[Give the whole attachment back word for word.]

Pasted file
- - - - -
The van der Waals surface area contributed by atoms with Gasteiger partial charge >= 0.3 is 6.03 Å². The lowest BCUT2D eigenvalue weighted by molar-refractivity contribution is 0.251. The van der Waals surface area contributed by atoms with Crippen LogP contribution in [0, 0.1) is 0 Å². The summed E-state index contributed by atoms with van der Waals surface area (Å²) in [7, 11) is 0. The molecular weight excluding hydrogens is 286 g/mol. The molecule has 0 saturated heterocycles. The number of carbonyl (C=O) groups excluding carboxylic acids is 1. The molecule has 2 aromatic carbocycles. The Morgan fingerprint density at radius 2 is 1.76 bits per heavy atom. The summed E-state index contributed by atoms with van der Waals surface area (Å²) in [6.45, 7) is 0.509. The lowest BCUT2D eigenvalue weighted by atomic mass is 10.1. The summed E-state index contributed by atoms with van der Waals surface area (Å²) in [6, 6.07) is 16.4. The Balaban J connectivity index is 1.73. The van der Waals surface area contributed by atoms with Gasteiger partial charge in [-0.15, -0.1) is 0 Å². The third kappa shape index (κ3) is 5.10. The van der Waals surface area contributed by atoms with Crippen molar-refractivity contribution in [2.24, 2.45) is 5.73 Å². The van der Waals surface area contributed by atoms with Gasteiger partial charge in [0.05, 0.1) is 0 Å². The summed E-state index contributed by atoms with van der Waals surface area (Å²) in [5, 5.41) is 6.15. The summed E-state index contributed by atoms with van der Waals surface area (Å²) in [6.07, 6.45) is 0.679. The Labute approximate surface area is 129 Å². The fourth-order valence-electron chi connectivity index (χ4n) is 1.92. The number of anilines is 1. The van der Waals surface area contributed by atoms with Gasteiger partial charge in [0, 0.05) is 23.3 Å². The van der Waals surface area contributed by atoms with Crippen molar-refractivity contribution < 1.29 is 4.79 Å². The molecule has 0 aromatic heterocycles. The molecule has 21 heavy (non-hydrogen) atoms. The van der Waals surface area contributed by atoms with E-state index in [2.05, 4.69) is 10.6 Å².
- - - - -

The van der Waals surface area contributed by atoms with Gasteiger partial charge >= 0.3 is 6.03 Å². The lowest BCUT2D eigenvalue weighted by molar-refractivity contribution is 0.251. The van der Waals surface area contributed by atoms with Crippen LogP contribution in [0, 0.1) is 0 Å². The summed E-state index contributed by atoms with van der Waals surface area (Å²) in [7, 11) is 0. The molecular weight excluding hydrogens is 286 g/mol. The molecule has 0 saturated heterocycles. The number of carbonyl (C=O) groups excluding carboxylic acids is 1. The molecule has 2 aromatic carbocycles. The Morgan fingerprint density at radius 2 is 1.76 bits per heavy atom. The summed E-state index contributed by atoms with van der Waals surface area (Å²) in [6.45, 7) is 0.509. The lowest BCUT2D eigenvalue weighted by atomic mass is 10.1. The summed E-state index contributed by atoms with van der Waals surface area (Å²) in [6, 6.07) is 16.4. The Balaban J connectivity index is 1.73. The van der Waals surface area contributed by atoms with Gasteiger partial charge in [-0.15, -0.1) is 0 Å². The third kappa shape index (κ3) is 5.10. The van der Waals surface area contributed by atoms with Crippen molar-refractivity contribution in [2.24, 2.45) is 5.73 Å². The van der Waals surface area contributed by atoms with Gasteiger partial charge in [0.05, 0.1) is 0 Å². The summed E-state index contributed by atoms with van der Waals surface area (Å²) in [5, 5.41) is 6.15. The summed E-state index contributed by atoms with van der Waals surface area (Å²) in [6.07, 6.45) is 0.679. The Labute approximate surface area is 129 Å². The fourth-order valence-electron chi connectivity index (χ4n) is 1.92. The number of anilines is 1. The van der Waals surface area contributed by atoms with Gasteiger partial charge in [0, 0.05) is 23.3 Å². The van der Waals surface area contributed by atoms with Crippen molar-refractivity contribution < 1.29 is 4.79 Å². The molecule has 0 aromatic heterocycles. The molecule has 21 heavy (non-hydrogen) atoms. The van der Waals surface area contributed by atoms with E-state index in [2.05, 4.69) is 10.6 Å².